Mumbai: Reserve Bank of India has projected the country's economic growth at 7.3 percent this fiscal, even as it has assessed the inflation rate to rule at around 6.5 percent by end-March, 2013.

"The global outlook looks slightly better than expected earlier. Overall, the domestic growth outlook for 2012-13 also looks a little better than in 2011-12," Reserve Bank of India (RBI) Governor D. Subbarao said in a statement.

"Accordingly, the baseline Gross Domestic Product (GDP) growth for 2012-13 is projected at 7.3 percent," he said, presenting the central bank's monetary policy for this fiscal before chief executives of commercial banks here.

"Even though growth has fallen significantly in the past three quarters, our projections suggest the economy will revert close to its post-crisis trend growth in 2012-13, which does not leave much room for monetary policy easing without aggravating inflation risk."

RBI, unsure of drop in inflation rate

The central bank, however, did not expect much of a drop in the inflation rate based on the wholesale price index (WPI), which has declined marginally to 6.89 percent in March as compared to 6.95 percent in the previous month as per data released Monday.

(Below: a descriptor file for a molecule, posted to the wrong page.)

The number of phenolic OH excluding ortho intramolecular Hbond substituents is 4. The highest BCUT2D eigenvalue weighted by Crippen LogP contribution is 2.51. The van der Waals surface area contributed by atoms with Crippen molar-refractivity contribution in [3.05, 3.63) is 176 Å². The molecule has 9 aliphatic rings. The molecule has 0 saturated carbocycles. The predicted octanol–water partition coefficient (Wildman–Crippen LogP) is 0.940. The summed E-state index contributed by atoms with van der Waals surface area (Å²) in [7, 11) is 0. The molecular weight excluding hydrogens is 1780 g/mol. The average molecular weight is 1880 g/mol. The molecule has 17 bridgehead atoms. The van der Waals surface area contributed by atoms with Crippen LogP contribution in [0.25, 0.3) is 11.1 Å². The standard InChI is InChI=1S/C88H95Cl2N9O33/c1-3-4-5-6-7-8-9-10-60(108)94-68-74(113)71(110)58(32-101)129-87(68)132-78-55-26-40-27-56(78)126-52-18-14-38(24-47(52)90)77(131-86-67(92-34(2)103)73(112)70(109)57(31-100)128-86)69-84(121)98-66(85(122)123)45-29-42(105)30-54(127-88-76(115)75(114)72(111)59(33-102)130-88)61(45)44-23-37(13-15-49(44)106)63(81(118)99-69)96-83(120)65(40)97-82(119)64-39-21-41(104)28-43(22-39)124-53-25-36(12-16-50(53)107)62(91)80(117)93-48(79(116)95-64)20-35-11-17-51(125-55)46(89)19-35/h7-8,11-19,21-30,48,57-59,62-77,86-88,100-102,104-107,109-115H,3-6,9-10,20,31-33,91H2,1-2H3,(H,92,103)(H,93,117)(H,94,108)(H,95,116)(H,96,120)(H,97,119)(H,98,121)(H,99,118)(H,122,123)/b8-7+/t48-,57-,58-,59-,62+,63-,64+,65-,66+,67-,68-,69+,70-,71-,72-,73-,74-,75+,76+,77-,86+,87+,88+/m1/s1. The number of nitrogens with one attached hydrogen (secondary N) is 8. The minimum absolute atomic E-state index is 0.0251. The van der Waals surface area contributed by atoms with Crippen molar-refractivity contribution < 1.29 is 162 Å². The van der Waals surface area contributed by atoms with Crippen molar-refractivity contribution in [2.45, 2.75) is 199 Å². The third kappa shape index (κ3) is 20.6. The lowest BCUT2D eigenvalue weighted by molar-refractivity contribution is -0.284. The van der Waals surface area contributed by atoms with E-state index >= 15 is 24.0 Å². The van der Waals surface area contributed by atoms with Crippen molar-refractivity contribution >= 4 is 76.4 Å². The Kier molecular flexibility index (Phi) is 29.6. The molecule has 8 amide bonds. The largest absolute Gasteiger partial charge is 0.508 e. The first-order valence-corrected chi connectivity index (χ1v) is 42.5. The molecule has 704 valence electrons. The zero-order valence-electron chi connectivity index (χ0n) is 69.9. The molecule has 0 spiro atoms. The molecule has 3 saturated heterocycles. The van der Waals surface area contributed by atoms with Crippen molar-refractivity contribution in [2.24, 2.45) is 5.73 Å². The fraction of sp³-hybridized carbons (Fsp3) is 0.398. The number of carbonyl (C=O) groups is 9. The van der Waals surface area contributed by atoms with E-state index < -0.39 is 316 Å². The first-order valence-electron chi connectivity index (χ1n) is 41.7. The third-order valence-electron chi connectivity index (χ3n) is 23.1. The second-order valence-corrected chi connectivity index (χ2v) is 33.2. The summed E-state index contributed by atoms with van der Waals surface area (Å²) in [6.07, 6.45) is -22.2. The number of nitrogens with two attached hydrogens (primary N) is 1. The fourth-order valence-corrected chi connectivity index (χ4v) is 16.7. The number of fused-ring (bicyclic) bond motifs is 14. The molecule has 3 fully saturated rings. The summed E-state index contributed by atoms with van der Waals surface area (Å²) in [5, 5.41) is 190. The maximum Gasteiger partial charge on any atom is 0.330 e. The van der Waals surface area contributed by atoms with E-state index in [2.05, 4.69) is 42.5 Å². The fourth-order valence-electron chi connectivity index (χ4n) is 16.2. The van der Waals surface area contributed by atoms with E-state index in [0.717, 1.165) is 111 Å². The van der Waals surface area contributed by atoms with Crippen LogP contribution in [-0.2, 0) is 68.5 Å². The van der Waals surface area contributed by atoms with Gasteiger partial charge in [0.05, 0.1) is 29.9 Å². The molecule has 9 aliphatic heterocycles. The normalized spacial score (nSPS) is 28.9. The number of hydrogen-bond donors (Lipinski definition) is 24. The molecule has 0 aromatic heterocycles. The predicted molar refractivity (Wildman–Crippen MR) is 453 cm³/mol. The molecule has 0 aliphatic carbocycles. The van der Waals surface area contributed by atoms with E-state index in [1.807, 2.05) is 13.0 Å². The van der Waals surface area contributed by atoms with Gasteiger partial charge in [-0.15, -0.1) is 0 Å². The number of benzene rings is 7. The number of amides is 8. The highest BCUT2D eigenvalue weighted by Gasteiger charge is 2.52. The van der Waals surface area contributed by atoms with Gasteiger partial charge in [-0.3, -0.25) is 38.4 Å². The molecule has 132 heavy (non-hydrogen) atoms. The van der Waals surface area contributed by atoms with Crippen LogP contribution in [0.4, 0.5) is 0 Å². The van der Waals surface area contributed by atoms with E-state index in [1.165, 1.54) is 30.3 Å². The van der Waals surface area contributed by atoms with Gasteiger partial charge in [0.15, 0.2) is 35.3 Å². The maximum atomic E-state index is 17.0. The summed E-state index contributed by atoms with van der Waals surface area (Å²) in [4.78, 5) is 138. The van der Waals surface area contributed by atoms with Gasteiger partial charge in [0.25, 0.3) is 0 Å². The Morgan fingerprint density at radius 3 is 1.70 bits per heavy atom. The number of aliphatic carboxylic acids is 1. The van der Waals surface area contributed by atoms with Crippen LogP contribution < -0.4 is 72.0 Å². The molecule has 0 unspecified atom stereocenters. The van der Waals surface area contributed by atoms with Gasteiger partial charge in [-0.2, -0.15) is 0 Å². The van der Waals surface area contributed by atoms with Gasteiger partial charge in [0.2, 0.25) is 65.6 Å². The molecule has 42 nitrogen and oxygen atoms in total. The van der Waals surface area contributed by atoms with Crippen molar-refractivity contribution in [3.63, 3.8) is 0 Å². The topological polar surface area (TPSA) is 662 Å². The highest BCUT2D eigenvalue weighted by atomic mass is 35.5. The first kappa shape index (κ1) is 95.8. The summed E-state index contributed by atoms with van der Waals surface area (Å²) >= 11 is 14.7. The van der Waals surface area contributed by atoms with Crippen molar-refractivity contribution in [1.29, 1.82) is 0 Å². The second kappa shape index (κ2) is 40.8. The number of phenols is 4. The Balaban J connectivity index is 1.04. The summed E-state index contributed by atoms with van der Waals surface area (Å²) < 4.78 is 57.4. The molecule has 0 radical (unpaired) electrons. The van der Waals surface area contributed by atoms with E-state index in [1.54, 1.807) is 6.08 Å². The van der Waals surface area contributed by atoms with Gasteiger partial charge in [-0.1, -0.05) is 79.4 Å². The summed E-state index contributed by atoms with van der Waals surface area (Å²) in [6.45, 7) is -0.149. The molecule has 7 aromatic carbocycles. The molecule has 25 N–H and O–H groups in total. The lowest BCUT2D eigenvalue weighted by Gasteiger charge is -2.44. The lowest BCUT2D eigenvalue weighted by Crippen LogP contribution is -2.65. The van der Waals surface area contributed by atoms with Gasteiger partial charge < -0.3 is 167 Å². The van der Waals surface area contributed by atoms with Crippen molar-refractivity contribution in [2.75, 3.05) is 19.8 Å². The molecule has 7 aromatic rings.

"Keeping in view the domestic demand-supply balance, global trends in commodity prices and the likely demand scenario, the baseline projection for WPI inflation for March 2013 is placed at 6.5 percent. Inflation is expected to remain range bound during the year."

The Central bank governor also warned that the inflation scenario remained challenging in the upcoming months as food prices had begun to rise after seasonal declines, crude oil prices were expected to remain high and there was suppressed inflation in fuels.

At the same time, the prices of non-food manufactured products were expected to remain contained and corporate performance numbers indicated that pressures of raising prices had reduced, the central bank said.

"Consequently the risk of adjustment in administered prices translating into generalised inflationary pressures remains limited, though there is no room for complacency," the apex bank governor added.